In this guide, we’ll be briefly discussing symbolism. Symbolism is not exactly the most popular thing you learn about in AP English Literature, but it’s gotten a worse reputation than it deserves! With our guide, you’ll be a symbol-spotting expert in no time. (Or at least you’ll have a pretty good start.)
Symbolism is a literary device in which an object or event represents something beyond itself. It is used to represent an idea, concept, or emotion, and can help to add depth and complexity to a work of literature. It can also help express concepts that are difficult to conceptualize, like peace or faith.
Symbols can be found in a variety of forms, including objects, characters, and events. It can be difficult to identify symbolism in a play or a piece of literature because almost everything can be symbolic. However, how do we tell if something is symbolic?
Let’s start by looking at some common symbols.
Objects: Objects can symbolize a wide range of ideas, such as a sword symbolizing power or a mirror symbolizing self-reflection.
Characters: Characters can symbolize ideas or concepts. For example, child characters are often symbols of hope.
Colors: Colors can symbolize a variety of ideas, such as red symbolizing passion or white symbolizing innocence.
Animals: Animals can symbolize a wide range of ideas, such as a lion symbolizing bravery or a snake symbolizing deceit.
Events: Events or actions can symbolize ideas or emotions, such as a wedding symbolizing commitment.
Objects, characters, events… isn’t that what a story is made up of? Yep! Once again, everything can be symbolic.
In order to identify symbolism, it’s important to look for elements that seem to be significant or recurring in the text.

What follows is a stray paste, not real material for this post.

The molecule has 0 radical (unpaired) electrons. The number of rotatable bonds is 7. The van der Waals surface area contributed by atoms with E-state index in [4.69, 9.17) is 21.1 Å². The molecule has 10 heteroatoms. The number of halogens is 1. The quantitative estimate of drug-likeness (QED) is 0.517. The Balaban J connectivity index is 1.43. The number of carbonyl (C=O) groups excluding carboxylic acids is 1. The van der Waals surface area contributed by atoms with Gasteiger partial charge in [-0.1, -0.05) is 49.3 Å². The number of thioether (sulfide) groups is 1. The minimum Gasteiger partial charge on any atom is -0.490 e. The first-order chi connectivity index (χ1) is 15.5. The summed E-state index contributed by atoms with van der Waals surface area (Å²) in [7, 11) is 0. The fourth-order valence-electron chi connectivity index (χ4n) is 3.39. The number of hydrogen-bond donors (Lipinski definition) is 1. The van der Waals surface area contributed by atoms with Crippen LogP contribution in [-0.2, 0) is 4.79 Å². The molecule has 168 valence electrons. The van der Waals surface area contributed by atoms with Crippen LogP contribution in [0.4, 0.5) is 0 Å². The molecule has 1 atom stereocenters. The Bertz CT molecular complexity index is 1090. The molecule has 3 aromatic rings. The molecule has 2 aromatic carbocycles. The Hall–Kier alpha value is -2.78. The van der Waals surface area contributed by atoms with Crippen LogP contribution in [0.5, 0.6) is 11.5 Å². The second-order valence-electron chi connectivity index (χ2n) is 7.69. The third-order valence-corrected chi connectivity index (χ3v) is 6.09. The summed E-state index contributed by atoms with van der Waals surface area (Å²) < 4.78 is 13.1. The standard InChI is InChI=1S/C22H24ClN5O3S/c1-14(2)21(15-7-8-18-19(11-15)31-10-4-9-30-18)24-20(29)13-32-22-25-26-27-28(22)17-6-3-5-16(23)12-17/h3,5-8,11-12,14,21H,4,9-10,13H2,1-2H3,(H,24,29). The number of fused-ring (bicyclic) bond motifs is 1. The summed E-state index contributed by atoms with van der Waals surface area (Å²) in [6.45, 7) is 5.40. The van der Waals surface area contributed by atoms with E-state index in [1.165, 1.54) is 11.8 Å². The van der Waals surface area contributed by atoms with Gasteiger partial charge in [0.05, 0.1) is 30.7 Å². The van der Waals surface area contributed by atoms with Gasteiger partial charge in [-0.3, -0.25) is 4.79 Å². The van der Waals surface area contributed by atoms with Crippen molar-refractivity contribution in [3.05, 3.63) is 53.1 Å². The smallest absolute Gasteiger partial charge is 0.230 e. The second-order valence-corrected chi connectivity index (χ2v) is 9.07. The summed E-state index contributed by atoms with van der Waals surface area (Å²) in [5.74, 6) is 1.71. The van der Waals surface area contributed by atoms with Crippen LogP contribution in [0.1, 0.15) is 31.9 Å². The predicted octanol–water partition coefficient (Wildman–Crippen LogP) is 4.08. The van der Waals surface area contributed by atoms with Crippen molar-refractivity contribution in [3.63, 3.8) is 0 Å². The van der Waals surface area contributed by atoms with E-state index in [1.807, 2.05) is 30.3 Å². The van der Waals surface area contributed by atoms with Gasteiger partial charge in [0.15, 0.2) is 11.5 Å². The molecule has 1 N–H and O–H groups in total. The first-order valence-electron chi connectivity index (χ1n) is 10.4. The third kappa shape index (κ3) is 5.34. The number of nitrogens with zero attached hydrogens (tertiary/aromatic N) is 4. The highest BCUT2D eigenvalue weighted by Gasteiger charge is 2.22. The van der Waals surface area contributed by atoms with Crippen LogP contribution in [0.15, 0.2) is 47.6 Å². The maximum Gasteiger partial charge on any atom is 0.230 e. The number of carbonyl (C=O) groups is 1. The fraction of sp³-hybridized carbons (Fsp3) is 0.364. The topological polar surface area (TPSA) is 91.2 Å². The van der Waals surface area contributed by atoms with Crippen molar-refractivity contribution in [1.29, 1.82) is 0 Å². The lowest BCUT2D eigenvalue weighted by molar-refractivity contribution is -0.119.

Let’s start with recurring symbols. If, in a novel, one set of curtains is blue, and nothing else is blue, that probably isn’t an example of symbolism. However, if blue is a prominent color throughout the book, that probably means the author is using it deliberately.
As for significant symbols, those are symbols that the author features prominently. Sometimes the author will put the symbol directly in the title (To Kill a Mockingbird, The Scarlet Letter, Moby Dick). Sometimes it’ll be described heavily in the text or a character will point it out, drawing the reader’s attention to the symbol. Sometimes we can tell if something is symbolic because it means a lot to the characters (ex: Piggy’s Conch Shell from The Lord of the Flies, the White Whale of Moby Dick)
Another way to identify symbolism is to consider the themes and messages of the work as a whole. If you’re reading a book you know is about revenge or love, look to see if any symbols pop up connected to those themes. These could be because they’re common themes in the literature canon that your work is from (such as red roses representing love) or because when revenge or love are mentioned, this symbol is mentioned as well.
It is also important to consider the cultural and historical context in which a work was written, as symbols can have different meanings depending on the time and place in which they appear. For example, white clothing in Western cultures tends to represent purity, virginity, weddings… but in Eastern cultures white was a color of mourning and funerals. Furthermore, an author may be subverting common expectations by using a generally positive symbol such as doves or the sun in a negative manner (ex: doves fly above the characters before someone dies, or a bunch of doves surround a rebel character and smother them, representing an oppressive peace.)
Phew! Now that you have all the evidence at hand, let’s go to 3.5 to discuss how to put it all together in an argument.